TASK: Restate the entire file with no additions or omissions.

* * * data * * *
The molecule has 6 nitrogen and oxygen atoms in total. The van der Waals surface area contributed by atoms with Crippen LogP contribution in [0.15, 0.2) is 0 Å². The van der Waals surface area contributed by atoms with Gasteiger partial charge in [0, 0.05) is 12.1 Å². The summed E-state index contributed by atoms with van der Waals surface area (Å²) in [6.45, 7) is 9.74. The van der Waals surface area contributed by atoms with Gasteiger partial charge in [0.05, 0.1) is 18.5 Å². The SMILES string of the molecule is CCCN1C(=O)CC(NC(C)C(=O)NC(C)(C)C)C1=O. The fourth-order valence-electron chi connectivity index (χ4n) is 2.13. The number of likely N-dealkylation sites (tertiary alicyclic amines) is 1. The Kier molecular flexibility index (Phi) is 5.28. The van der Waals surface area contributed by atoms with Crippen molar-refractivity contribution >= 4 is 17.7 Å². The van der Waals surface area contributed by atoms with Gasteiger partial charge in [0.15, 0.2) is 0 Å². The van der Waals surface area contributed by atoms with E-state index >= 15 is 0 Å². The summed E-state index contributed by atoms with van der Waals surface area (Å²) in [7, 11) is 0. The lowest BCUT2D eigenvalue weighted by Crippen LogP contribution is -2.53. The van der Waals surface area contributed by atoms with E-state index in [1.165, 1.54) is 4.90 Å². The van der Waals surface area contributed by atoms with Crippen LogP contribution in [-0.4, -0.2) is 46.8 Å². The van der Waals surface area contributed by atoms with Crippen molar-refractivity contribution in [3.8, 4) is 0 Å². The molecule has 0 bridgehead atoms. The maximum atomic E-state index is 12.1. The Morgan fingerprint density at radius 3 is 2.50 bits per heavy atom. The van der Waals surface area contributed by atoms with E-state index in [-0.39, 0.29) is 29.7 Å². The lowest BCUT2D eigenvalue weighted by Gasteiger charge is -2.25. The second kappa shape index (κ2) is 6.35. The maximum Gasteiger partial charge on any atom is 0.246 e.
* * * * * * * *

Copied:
The molecule has 6 nitrogen and oxygen atoms in total. The van der Waals surface area contributed by atoms with Crippen LogP contribution in [0.15, 0.2) is 0 Å². The van der Waals surface area contributed by atoms with Gasteiger partial charge in [0, 0.05) is 12.1 Å². The summed E-state index contributed by atoms with van der Waals surface area (Å²) in [6.45, 7) is 9.74. The van der Waals surface area contributed by atoms with Gasteiger partial charge in [0.05, 0.1) is 18.5 Å². The SMILES string of the molecule is CCCN1C(=O)CC(NC(C)C(=O)NC(C)(C)C)C1=O. The fourth-order valence-electron chi connectivity index (χ4n) is 2.13. The number of likely N-dealkylation sites (tertiary alicyclic amines) is 1. The Kier molecular flexibility index (Phi) is 5.28. The van der Waals surface area contributed by atoms with Crippen molar-refractivity contribution >= 4 is 17.7 Å². The van der Waals surface area contributed by atoms with Gasteiger partial charge in [0.15, 0.2) is 0 Å². The van der Waals surface area contributed by atoms with E-state index >= 15 is 0 Å². The summed E-state index contributed by atoms with van der Waals surface area (Å²) in [7, 11) is 0. The lowest BCUT2D eigenvalue weighted by Crippen LogP contribution is -2.53. The van der Waals surface area contributed by atoms with E-state index in [1.165, 1.54) is 4.90 Å². The van der Waals surface area contributed by atoms with Crippen LogP contribution in [-0.4, -0.2) is 46.8 Å². The van der Waals surface area contributed by atoms with Crippen molar-refractivity contribution in [3.8, 4) is 0 Å². The molecule has 0 bridgehead atoms. The maximum atomic E-state index is 12.1. The Morgan fingerprint density at radius 3 is 2.50 bits per heavy atom. The van der Waals surface area contributed by atoms with E-state index in [-0.39, 0.29) is 29.7 Å². The lowest BCUT2D eigenvalue weighted by Gasteiger charge is -2.25. The second kappa shape index (κ2) is 6.35. The maximum Gasteiger partial charge on any atom is 0.246 e.